Database Compatibility Table Partitioning Guide v13

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In a partitioned table, one logically large table is broken into smaller physical pieces. Partitioning can provide several benefits:

  • Query performance can be improved dramatically in certain situations, particularly when most of the heavily accessed rows of the table are in a single partition or a small number of partitions. Partitioning allows you to omit the partition column from the front of an index, reducing index size and making it more likely that the heavily used parts of the index fits in memory.
  • When a query or update accesses a large percentage of a single partition, performance may improve because the server will perform a sequential scan of the partition instead of using an index and random access reads scattered across the whole table.
  • A bulk load (or unload) can be implemented by adding or removing partitions, if you plan that requirement into the partitioning design. ALTER TABLE is far faster than a bulk operation. It also entirely avoids the VACUUM overhead caused by a bulk DELETE.
  • Seldom-used data can be migrated to less-expensive (or slower) storage media.

Table partitioning is worthwhile only when a table would otherwise be very large. The exact point at which a table will benefit from partitioning depends on the application; a good rule of thumb is that the size of the table should exceed the physical memory of the database server.

This document discusses the aspects of table partitioning compatible with Oracle databases that are supported by Advanced Server.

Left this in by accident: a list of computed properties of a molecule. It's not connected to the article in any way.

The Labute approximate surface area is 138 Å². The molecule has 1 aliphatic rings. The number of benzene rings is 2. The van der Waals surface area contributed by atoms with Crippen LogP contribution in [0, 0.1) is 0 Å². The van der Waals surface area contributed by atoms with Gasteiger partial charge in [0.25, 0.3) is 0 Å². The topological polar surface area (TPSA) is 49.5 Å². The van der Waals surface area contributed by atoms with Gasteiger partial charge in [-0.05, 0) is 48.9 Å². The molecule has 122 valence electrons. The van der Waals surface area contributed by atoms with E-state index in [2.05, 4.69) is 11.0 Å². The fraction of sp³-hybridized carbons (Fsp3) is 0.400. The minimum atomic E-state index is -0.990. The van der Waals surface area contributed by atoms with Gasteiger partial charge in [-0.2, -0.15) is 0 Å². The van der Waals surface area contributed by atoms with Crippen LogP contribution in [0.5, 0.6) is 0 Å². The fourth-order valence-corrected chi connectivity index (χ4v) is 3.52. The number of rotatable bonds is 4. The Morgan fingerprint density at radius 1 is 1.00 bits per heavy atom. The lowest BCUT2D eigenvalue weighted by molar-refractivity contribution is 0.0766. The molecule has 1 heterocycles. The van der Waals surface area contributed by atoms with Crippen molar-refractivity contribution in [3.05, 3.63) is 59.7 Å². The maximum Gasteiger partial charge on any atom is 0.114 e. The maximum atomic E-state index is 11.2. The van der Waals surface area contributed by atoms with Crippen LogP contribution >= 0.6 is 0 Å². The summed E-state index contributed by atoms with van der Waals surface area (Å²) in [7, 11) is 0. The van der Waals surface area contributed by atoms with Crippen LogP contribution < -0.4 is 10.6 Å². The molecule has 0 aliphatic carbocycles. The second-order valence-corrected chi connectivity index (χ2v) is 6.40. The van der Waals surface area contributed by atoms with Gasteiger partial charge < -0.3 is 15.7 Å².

Note

This document and particularly the partitioning presented in this chapter do not describe the declarative partitioning feature, which has been introduced with PostgreSQL version 10. Note that PostgreSQL declarative partitioning is supported in Advanced Server 10 in addition to the table partitioning compatible with Oracle databases as described in this chapter. For information about declarative partitioning, see the PostgreSQL core documentation available at: https://www.postgresql.org/docs/current/static/ddl-partitioning.html

The PostgreSQL 9.6 INSERT... ON CONFLICT DO NOTHING/UPDATE clause (commonly known as UPSERT) is not supported on Oracle-styled partitioned tables. If you include the ON CONFLICT DO NOTHING/UPDATE clause when invoking the INSERT command to add data to a partitioned table, the server will return an error.

introduction selecting_a_partition_type using_partition_pruning partitioning_commands_compatible_with_oracle_databases handling_stray_values_in_a_list_or_range_partitioned_table specifying_multiple_partitioning_keys_in_a_range_partitioned_table retrieving_information_about_a_partitioned_table conclusion